Once children grow beyond toddlerhood, they begin to realize that there are people their own age around them, and that they might be interesting to play with. One of the ways they learn and grow is through exploring what it means to have and be a friend. What do friends do? Who can be friends? What does having a friend feel like? The issues of friendship can be endlessly interesting and frustrating for years. Books at your library can help your youngster try these things out without necessarily learning the hard way.
Start with the Elephant and Piggie series by Mo Willems. Featuring two lovable and funny characters -- an optimistic (and sometimes reckless) pig and a cautious, pessimistic elephant -- these books are easy enough for beginning readers, yet full of interest and humor. Children will love both the raw emotions as the two unlikely friends face different crises, and the humor that shines through the simplicity of the language. Titles in the series include: “I will surprise my friend”, “I love my new toy”, “Are you ready to play outside?”, “Elephants cannot dance”, “Watch me throw the ball”, “Pigs make me sneeze”, “Can I play too?” and “I am going”.
Bink and Gollie by Kate DiCamillo and Alison McGhee. Continuing the idea of unlikely friends, Bink is wild and outgoing, while Gollie is reserved and quiet. Bink is short, while Gollie is tall. But the both love roller-skating. Three chapters explore the adventures of wildly bright socks, an impromptu trip to the Andes, and an unexpectedly marvelous pet. This still has lots of pictures and not too many words per page, and is a good next step up from Elephant and Piggie.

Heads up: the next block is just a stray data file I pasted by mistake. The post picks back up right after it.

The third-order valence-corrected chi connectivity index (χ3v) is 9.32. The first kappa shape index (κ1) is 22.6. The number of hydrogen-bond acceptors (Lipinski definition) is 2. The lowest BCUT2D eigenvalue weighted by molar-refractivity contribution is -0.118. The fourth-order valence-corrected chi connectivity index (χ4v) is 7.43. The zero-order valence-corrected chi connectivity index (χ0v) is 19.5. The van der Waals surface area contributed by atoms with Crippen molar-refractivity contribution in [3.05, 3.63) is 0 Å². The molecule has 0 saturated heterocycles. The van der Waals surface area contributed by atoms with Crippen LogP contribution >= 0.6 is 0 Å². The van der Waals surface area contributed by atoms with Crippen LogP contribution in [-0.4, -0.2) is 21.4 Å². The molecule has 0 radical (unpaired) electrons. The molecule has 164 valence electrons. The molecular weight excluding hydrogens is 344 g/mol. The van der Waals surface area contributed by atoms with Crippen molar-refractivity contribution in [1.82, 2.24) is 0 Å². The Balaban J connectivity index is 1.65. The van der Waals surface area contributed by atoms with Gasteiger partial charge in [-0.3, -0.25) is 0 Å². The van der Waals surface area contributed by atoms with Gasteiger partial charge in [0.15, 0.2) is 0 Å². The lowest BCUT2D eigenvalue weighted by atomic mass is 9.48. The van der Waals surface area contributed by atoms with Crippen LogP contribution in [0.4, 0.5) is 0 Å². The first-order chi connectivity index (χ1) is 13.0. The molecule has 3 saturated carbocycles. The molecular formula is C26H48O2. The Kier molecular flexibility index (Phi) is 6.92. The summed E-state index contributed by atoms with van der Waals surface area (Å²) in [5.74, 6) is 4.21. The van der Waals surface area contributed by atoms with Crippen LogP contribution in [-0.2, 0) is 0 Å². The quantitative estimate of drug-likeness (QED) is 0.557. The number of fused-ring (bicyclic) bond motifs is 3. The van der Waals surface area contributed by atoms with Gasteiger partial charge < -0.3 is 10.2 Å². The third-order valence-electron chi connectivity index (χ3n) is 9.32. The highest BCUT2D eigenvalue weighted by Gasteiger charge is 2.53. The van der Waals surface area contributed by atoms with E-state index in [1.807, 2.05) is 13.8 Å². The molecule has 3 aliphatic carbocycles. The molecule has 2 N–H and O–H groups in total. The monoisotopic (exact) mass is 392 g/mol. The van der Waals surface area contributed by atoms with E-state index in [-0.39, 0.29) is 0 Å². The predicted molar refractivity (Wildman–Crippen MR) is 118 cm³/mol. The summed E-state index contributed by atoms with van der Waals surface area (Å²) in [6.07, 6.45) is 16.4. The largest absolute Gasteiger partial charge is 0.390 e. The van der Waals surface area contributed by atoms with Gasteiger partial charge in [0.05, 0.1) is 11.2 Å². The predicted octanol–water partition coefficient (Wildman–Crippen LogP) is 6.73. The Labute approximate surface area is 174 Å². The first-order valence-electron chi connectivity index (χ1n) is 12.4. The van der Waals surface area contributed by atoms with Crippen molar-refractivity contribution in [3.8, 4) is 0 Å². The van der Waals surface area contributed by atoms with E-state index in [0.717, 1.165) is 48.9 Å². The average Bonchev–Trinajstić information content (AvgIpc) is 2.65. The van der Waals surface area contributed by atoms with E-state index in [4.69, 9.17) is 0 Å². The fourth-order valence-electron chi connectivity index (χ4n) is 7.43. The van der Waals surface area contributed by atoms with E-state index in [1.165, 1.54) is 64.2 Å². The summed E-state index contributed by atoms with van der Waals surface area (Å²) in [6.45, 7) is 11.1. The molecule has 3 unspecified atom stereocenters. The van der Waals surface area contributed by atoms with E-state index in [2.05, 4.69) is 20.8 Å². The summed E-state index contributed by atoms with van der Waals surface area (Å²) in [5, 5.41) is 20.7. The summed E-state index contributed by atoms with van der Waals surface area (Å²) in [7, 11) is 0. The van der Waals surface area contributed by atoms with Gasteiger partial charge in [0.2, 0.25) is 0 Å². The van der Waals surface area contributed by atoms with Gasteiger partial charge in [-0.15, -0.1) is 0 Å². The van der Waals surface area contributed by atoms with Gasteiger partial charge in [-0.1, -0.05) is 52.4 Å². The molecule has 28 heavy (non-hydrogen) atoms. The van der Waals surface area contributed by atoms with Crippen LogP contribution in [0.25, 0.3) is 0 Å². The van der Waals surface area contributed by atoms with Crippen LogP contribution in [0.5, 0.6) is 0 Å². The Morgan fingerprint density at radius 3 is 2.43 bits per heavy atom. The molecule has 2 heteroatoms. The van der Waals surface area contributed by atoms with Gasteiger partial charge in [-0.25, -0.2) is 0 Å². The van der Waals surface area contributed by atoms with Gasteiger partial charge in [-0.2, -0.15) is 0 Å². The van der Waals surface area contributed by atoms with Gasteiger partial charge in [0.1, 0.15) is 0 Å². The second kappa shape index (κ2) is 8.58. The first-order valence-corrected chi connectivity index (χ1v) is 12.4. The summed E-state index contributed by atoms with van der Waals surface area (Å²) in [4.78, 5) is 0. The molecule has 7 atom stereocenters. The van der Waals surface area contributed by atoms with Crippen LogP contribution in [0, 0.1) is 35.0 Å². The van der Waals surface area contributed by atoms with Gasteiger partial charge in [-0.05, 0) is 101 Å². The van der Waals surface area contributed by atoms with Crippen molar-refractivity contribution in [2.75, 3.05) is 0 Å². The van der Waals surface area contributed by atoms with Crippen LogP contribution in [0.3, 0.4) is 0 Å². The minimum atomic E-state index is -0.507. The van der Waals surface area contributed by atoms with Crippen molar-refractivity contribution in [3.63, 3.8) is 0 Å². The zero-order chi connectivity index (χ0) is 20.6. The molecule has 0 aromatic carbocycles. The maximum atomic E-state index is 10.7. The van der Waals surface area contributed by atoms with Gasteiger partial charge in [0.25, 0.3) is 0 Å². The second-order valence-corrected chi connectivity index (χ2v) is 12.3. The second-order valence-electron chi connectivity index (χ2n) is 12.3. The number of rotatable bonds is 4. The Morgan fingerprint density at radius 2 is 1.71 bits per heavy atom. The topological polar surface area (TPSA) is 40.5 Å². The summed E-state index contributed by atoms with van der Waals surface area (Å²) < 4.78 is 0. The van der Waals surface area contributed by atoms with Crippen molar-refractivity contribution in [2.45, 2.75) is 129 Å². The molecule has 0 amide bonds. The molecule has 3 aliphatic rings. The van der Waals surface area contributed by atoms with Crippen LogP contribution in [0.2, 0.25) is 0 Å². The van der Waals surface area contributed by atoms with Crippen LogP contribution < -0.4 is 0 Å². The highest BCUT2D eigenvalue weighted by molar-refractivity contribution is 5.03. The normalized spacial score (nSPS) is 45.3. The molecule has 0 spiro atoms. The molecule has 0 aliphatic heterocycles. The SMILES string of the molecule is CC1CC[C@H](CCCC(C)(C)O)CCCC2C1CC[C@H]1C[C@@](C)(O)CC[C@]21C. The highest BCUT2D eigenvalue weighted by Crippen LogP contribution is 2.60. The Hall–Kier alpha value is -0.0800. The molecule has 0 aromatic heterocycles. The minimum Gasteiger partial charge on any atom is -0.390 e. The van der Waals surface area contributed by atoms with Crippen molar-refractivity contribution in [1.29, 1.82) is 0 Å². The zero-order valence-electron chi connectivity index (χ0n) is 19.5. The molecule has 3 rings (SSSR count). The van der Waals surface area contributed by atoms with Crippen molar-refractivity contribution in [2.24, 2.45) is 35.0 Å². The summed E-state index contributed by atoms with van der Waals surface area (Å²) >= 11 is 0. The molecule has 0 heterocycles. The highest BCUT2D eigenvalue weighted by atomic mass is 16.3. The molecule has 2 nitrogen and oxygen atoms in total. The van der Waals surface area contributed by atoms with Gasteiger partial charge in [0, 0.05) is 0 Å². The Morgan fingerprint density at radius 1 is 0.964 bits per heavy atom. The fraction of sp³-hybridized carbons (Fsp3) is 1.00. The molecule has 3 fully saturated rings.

Ivy + Bean by Annie Barrows. Seven-year-old Bean is always active and always getting into trouble, but when a new girl moves in across the street, she isn’t thrilled. The new girl looks like she’s stuck up and always has her nose in a book. When Ivy moves into a new house, she just knows that the strange and wild girl across the street wouldn’t be a suitable friend. What could they possibly have in common? Then one time, desperate to get away from her big sister, Bean hides near Ivy, and Ivy rescues her. Longer than “Bink and Gollie”, this series is perfect for ages 6-9; two more unlikely friends who have wonderfully funny adventures together.
Betsy-Tacy by Maud Hart Lovelace. This old-fashioned series is a step up from the “Ivy + Bean” series, but again features unlikely friends who become inseparable. Betsy is the only girl her age in the neighborhood and is thrilled when a new girl moves in. After a rocky start, they finally become friends when Tacy comes to Betsy’s fifth birthday party – becoming so inseparable that people start referring to them with one name: “Betsy-Tacy”. They build a house out of a piano box, make a sand town, and play dress-up and go calling just like their mothers. This series has been loved for so long that its early 1900 setting has become historical fiction, but the deep friendship it portrays is still true for girls today.
The adventures of Ook and Gluk: Kung-fu cavemen from the future by George Beard and Harold Hutchins. Enough of these girly friend books, here’s one for the boys. From the author of the “Captain Underpants” books, and with a similar sensationally silly sense of humor, cave-guys Ook and Gluk and their pet dinosaur living hundreds of thousands of years ago have amazing adventures with time travel, evil corporations, and kung-fu. Forget worrying about their friendship, they’re like most boys and off having adventures saving the world!
These are some of the "friend" books that have crossed my desk recently. I invite you to come visit at the Information Desk, and we'll find the perfect book for you and your child!